Almost a year ago, it was a campaign of petitions and Old Main sit-ins.The timing of the release of this information on the heals of the story of the University's persecution of anti-sweatshop activist Olivia Guevara and the subtext of the note which is that Spanier is not generally hostile to student protesters and is even responsive, makes me suspicious about who was responsible for its release. It looks like a classic example of Penn State damage control.
With the support of 4,500 students and academics, the student group Eco-Action pushed Penn State administrators to formalize a specific goal for reduction of the university's greenhouse-gas emissions.
Now the group is offering something rarely heard from student activists at University Park:
A public thank you.
Eco-Action also sent a thank-you card to university President Graham Spanier, group leader Brittany Harris said, after the administration confirmed a plan to cut emissions by 17.5 percent in the next five years.The plan, which will save at least $20 million in utility costs, went public at a university trustees meeting in January.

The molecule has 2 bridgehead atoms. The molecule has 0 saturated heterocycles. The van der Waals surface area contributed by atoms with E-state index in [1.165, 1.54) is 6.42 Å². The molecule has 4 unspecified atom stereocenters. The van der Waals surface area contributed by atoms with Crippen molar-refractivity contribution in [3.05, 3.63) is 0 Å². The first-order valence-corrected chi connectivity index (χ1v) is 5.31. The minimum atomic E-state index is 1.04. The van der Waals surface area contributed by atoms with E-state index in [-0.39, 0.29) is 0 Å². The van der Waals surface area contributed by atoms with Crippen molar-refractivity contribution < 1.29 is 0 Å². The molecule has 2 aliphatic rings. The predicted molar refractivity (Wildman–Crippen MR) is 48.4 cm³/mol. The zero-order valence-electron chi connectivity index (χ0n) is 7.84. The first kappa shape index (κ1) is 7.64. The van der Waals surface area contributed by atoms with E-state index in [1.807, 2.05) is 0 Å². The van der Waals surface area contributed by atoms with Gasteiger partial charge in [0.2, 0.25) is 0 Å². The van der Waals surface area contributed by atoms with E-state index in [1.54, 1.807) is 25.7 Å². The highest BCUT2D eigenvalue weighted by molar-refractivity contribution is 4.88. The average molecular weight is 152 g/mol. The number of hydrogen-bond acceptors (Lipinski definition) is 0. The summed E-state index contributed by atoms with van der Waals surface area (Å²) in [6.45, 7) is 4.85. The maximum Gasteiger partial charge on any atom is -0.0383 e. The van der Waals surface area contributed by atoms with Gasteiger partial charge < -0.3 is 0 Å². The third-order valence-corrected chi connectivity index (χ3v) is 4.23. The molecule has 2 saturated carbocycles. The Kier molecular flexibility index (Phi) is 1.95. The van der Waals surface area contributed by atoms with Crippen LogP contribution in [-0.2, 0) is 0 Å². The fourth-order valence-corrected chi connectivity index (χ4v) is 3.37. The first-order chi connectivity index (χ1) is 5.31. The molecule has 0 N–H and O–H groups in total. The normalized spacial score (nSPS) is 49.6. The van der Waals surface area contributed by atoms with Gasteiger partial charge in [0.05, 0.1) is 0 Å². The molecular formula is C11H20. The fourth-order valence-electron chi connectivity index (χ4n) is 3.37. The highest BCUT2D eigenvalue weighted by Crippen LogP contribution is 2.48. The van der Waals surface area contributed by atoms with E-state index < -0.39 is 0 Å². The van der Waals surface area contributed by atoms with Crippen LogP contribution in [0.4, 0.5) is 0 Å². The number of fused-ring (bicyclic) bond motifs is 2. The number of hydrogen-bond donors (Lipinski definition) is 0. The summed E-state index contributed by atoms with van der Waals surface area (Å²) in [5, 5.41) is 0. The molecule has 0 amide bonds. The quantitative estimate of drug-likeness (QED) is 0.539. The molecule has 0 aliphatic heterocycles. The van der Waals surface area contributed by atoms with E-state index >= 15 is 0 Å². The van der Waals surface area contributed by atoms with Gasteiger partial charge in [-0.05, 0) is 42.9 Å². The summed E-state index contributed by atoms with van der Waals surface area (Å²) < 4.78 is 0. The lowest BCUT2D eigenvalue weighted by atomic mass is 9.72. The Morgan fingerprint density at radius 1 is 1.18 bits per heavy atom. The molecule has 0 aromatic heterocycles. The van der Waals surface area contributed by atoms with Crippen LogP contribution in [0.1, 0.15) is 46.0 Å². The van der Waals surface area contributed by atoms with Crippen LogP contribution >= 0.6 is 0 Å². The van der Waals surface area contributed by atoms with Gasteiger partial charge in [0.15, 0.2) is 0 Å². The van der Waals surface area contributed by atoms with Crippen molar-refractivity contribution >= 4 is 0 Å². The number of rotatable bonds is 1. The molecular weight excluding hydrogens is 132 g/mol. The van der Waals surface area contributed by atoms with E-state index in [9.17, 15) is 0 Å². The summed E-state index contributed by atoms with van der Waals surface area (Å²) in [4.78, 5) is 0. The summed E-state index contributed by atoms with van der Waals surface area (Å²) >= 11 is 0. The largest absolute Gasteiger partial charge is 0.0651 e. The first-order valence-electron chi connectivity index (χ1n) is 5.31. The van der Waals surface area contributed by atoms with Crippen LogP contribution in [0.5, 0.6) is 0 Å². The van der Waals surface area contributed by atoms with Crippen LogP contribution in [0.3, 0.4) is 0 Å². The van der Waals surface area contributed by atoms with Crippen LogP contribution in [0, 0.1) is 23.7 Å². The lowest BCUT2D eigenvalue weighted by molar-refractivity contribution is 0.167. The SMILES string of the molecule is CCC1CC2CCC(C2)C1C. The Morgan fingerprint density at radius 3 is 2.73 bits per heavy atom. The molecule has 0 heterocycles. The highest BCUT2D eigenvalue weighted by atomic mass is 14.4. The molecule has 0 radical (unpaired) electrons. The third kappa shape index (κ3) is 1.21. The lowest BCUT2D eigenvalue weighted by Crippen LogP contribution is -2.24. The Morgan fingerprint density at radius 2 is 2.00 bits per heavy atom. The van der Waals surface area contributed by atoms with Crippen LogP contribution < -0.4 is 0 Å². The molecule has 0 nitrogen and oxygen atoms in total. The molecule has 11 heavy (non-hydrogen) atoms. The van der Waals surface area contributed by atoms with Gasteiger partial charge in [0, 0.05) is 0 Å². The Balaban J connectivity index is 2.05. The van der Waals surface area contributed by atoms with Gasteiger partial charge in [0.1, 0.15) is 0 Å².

There are some question, the answers to which, would shed some light on whether Penn State was using the CDT as a PR organ again. When was the note dated? The public announcement of the of the plan to go green was made a month and a half ago at the January Trustees meeting. Did Eco-Action send Spanier the note at that time? If so, why wasn't it made public at the time? Did Eco-Action send the note last week after Spanier received a letter from forty-eight faculty protesting both the University's treatment of Guevara and its policy with regard to sweatshops? If so, was Eco-Action prompted to send the note? Was the reporter tipped to the existence of the note by Brittany Harris, a group leader of Eco-Action, or was the reporter tipped off by Old Main?
Inquiring minds want to know.
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